Veterinary Public Health

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Veterinary Public Health Program
313 N Figueroa St. Rm 1127
Los Angeles, CA 90012
Tel (213) 288-7060
Fax (213) 481-2375
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INFLUENZA H1N1 in a Los Angeles County cat

On December 22, 2009, the Los Angeles County Department of Public Health, Veterinary Public Health Program was notified that a local cat was confirmed to have contracted the 2009 H1N1 influenza virus. Dr. Jason Rattan of Pico Boulevard Pet Hospital examined the cat on December 18th. The owner had been confirmed to have H1N1 influenza, and had been ill for several days prior to the cat becoming sick. The cat began sneezing and developed a nasal discharge and occasional cough on 12/17. The cat had spent a considerable amount of time on the owner’s lap. Based on the presenting symptoms and history, Dr. Rattan submitted swab samples to IDEXX Laboratories for a Feline Upper Respiratory Disease Panel. The cat tested PCR positive for both the H1N1 Influenza virus and Mycoplasma felis. The H1N1 test results were confirmed by the California Animal Health & Food Safety Laboratory at Davis, CA.

This is the first confirmed case of 2009 H1N1 influenza in a local pet. Nationwide, there have been several reported cases in animals, including cats, ferrets, turkeys, swine, a cheetah, and most recently a dog in New York. Elsewhere in the world, the virus has been detected in swine, turkeys and dogs (2 in China). In each case, it appears that the animals contracted the infection from infected people. While transmission of this virus to animals appears to be rare, it is still important for individuals with influenza-like illness to take precautions which will minimize spread of the virus to both humans and animals.

People can keep their pets healthy by washing their hands, covering their coughs and sneezes, and minimizing their contact with their pets when they are ill. If a pet becomes ill, they should consult their veterinarian.

Veterinarians should report any suspected cases of influenza in animals to our program using the Animal Disease Reporting Form. Completed case reports may be emailed in to or faxed to 213-481-2375. 

Our program may assist with testing certain animals for H1N1 influenza, especially in cases where the owner was confirmed to have the infection.
If you have any questions, please contact us at 877-747-2243 or 562-401-7088.  Thank you for your assistance with local animal disease surveillance.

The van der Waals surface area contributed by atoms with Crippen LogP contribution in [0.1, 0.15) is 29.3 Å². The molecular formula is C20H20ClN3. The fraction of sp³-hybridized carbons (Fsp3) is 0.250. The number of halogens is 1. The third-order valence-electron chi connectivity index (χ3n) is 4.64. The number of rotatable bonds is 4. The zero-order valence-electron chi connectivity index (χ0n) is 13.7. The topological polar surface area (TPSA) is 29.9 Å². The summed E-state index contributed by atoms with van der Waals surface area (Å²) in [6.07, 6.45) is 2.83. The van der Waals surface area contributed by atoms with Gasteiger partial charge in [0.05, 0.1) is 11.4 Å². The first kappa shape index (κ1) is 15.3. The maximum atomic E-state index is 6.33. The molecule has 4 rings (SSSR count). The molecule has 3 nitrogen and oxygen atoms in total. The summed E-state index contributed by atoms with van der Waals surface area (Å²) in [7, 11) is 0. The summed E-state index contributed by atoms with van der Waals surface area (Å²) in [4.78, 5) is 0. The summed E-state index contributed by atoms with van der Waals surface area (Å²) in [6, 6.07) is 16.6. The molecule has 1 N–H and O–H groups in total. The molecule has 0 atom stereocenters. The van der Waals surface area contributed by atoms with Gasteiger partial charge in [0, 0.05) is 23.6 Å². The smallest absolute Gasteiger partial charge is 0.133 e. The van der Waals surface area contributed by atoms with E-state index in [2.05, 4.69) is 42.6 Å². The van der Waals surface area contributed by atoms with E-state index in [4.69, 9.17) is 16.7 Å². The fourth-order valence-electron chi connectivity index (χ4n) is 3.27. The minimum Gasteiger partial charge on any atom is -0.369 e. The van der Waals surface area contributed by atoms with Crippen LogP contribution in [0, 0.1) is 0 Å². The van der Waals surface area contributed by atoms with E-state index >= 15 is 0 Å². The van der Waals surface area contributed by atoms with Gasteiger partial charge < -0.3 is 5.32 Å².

American Veterinary Medical Association FAQ on H1N1 influenza and pets

Influenza in Animals
Q & A about influenza H1N1 in animals


INFLUENZA H1N1—Veterinarian Guidance #1
Interim Recommendations for Monitoring and Reporting Influenza A H1N1 in Pigs

: This is a rapidly evolving situation. This alert provides interim guidance.
Guidance is likely to change in the upcoming days and weeks as more information becomes available.


A new variant of the influenza A (H1N1) virus, previously called swine flu, has been detected in humans Los Angeles County, other parts of California, and a number of other states and countries. We expect this type of flu will continue to spread. In the U.S., those with this virus have had only mild or moderate symptoms.


Although the 2009 H1N1 flu virus has been called "swine flu", there are no reports of this specific virus being found in swine or other animals in the United States. The hypothesized transmission is human to human, with no evidence for pig to human transmission. The virus is not transmitted by eating pork. This virus has been found to contain components from a variety of flu viruses and is different from conventional swine flu.

There have been no local or national reports of unusual illness from this new H1N1 influenza in pigs, but there have been reported swine infections in Canada. In that case, the pigs appear to have contracted the infection from an ill worker that had recently returned from Mexico.


Individuals who have flu-like symptoms should not work with swine. Also, if you see any sick pigs with clinical signs consistent with flu or any pigs that die acutely from unknown causes, please contact Veterinary Public Health and Rabies Control at 562-401-7088. Please also complete and submit a report on the case using this form and email in to or fax to 213-481-2375. 

The clinical signs of conventional swine flu in pigs include:

• Sudden onset of fever
• Coughing (barking)
• Discharge from the nose or eyes
• Sneezing
• Breathing difficulties
• Eye redness or inflammation
• Depression
• Going off feed

The Los Angeles County Department of Public Health wants to encourage animal health workers to remain updated on the latest information about this virus. Please visit frequently both this page and the main homepage for the department (available here).


Please read, post, and distribute the following educational information about the new H1N1 virus.

Influenza A H1N1 in Humans
General Information
Educational brochures

Information on conventional Swine Flu (NOT about the new virus)
Swine Flu in Pigs and People

YouTube: LA County Dept of Public Health


Los Angeles County Department of Public Health

California Department of Public Health

Centers for Disease Control and Prevention

California Department of Food and Agriculture


Last updated: July 31, 2020

Public Health has made reasonable efforts to provide accurate translation. However, no computerized translation is perfect and is not intended to replace traditional translation methods. If questions arise concerning the accuracy of the information, please refer to the English edition of the website, which is the official version.
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